Stock indexes were up in the morning Thursday, but drifted down during the session, despite advancing issues outnumbering decliners. The Dow Jones Industrial Average (^DJI -0.24%) lost about a quarter percentage point, and the S&P 500 (^GSPC -0.49%) closed just barely in the red.
Today's stock market
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Energy stocks rose on higher crude oil prices; the SPDR S&P Oil & Gas Exploration & Production ETF (XOP 1.00%) jumped 3.1%. Small caps continued their recent upward trend, with the iShares Russell 2000 ETF (IWM -1.65%) rising 0.5%.
Walmart sees strong sales and falling margins
Walmart reported solid sales performance in its fiscal first quarter and managed to beat profit expectations despite rising costs and investments in e-commerce, but shares slumped 1.9%. Sales grew 4.4% -- or 2.7% in constant currency terms -- to $122.7 billion, compared with the analyst consensus estimate of $120.5 billion. Adjusted earnings per share of $1.14 beat estimates by $0.02, and grew 14% year over year.
Comparable sales in Walmart U.S. stores grew 2.1% with a 0.8% increase in traffic, while Sam's Club stores had a 3.8% comp gain. Walmart International grew sales by 4.5% in constant currency, and U.S. e-commerce sales grew 33%.
Profits came under pressure, with gross margin falling 23 basis points in the U.S. and 15 basis points overall due to rising transportation and fuel costs and "price investments." Operating costs as a percentage of sales increased 11 basis points primarily due to investments in e-commerce.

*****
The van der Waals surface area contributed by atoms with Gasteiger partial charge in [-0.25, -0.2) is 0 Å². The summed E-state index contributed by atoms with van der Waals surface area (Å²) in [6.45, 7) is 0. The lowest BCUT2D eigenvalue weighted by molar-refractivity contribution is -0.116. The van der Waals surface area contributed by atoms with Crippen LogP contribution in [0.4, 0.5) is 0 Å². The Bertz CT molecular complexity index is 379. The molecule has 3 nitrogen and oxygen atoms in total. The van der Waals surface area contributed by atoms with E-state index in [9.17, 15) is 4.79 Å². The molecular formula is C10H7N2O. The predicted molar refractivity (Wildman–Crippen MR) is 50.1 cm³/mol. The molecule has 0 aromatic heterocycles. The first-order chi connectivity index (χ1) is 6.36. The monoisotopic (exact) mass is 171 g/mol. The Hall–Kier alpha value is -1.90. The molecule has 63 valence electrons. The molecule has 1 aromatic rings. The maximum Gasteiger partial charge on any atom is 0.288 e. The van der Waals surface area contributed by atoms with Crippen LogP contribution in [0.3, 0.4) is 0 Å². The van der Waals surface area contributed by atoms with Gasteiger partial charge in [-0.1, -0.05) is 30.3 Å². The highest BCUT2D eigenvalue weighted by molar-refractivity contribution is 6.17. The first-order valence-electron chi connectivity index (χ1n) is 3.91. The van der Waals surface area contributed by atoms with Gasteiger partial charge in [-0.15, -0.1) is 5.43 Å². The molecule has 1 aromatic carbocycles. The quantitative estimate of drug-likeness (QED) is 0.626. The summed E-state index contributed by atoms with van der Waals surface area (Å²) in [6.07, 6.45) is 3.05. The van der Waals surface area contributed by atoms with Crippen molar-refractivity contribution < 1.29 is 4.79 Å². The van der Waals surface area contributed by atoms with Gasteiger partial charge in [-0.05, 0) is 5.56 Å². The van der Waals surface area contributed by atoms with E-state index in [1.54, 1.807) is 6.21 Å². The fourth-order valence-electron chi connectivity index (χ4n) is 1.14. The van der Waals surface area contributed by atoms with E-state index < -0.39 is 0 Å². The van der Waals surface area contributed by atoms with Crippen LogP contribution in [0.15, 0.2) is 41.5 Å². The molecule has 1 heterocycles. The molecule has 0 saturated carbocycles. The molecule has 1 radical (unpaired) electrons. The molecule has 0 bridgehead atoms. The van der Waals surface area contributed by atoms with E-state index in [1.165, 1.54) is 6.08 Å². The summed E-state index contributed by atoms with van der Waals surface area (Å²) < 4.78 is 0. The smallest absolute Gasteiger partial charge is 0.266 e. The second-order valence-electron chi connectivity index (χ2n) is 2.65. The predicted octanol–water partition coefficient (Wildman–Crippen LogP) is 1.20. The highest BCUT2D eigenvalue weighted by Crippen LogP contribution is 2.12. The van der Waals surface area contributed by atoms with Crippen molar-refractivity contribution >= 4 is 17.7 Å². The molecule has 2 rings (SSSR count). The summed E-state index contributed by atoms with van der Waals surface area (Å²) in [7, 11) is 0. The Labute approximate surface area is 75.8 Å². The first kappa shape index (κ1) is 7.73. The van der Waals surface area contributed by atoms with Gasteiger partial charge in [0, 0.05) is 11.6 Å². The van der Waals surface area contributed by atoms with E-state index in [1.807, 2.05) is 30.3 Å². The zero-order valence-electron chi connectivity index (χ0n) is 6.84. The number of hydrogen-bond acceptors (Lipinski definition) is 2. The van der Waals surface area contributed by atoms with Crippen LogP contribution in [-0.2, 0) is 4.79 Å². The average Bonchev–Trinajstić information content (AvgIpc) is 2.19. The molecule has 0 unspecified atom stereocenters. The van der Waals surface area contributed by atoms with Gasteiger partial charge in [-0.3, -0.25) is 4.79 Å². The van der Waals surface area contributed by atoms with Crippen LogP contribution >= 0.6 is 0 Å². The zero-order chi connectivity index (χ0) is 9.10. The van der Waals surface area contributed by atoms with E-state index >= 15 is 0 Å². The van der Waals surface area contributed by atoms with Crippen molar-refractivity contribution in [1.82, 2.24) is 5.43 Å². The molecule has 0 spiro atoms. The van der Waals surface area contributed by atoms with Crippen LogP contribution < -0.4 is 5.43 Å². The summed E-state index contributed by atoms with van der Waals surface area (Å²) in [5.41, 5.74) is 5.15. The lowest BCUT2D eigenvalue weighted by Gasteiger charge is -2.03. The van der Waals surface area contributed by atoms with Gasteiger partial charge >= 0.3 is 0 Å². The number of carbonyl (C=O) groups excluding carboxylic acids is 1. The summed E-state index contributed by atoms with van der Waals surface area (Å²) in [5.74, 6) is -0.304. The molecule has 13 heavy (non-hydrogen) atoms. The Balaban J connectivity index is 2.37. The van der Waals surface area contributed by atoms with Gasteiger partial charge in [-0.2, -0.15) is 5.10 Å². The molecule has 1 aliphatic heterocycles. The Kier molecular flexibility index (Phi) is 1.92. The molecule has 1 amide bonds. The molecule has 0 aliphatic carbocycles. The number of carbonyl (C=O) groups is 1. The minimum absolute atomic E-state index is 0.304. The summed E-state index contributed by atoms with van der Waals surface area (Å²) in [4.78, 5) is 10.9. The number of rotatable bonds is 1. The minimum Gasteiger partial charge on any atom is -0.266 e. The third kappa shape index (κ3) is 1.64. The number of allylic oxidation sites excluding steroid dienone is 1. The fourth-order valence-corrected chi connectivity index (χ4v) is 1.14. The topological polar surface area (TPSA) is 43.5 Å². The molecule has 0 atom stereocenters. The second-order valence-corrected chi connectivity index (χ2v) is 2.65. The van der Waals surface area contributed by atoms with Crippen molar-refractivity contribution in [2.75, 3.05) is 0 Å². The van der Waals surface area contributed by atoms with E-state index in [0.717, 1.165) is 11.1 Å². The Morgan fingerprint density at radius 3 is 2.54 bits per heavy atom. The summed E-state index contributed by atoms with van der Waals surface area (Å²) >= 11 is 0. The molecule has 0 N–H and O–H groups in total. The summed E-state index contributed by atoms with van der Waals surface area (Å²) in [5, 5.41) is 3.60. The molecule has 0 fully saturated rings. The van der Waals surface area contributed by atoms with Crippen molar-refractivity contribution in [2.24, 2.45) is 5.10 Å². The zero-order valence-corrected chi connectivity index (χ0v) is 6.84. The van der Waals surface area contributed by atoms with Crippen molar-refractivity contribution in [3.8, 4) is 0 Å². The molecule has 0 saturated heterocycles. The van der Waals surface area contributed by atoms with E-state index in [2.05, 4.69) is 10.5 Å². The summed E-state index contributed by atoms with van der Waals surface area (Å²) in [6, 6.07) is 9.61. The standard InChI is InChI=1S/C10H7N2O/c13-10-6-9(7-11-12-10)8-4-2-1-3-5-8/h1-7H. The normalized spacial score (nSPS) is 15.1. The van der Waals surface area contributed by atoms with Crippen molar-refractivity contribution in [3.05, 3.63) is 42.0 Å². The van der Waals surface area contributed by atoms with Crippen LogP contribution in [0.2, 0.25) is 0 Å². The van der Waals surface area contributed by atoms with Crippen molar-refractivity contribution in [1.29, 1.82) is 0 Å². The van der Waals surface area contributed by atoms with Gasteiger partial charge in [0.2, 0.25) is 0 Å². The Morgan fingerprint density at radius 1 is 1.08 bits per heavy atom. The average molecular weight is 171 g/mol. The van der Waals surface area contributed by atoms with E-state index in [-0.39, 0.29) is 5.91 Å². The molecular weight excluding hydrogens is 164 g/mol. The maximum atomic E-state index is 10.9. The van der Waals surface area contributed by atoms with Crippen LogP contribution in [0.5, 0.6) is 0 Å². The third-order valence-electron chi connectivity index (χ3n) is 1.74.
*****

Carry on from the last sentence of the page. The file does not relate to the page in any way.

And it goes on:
Walmart executives highlighted the investments the company is making in its future. It will increase online grocery pickup by around 1,000 stores this year to more than 2,100 locations in the U.S. It also expects to roll out grocery delivery to 800 stores by year-end, covering 40% of the U.S. population. The company's most important bet is its acquisition of Indian e-commerce company Flipkart, which it announced last week. Walmart reiterated guidance that the deal will impact this year's EPS by $0.25 to $0.30.
The earnings report held few surprises, but the good news of decent sales was apparently outweighed by the profit impact of Walmart's growth initiatives.
Cisco fails to excite investors
Networking giant Cisco Systems announced fiscal third-quarter results that edged out expectations and issued guidance in line with estimates, but that wasn't enough to inspire shareholders, and the stock fell 3.8%. Revenue increased 4.4% to $12.5 billion and non-GAAP earnings per share jumped 10% to $0.66. Analysts were expecting the company to earn $0.65 per share on $12.4 billion in sales.
Cisco is pushing to grow recurring revenue by moving to a subscription model, and reported some success in that area. Recurring revenue was 32% of the total, which was 2 percentage points above the year-ago result, but less than the 33% reported last quarter. Revenue from the applications segment grew a strong 19% to $1.3 billion, while infrastructure platforms increased 2% to $7.2 billion. Non-GAAP product gross margin fell from 63.2% to 62.9%, primarily due to pricing and higher memory costs.
For the fourth quarter, Cisco forecast revenue growth of 4% to 6% and non-GAAP EPS of between $0.68 and $0.70, compared with $0.61 last year. This was right on the analyst consensus of $0.69 in EPS on sales growth of 5%.
The quarter was decent for Cisco, although not particularly exciting. Investors were evidently hoping for a better outlook, although the stock is still up 15% for the year.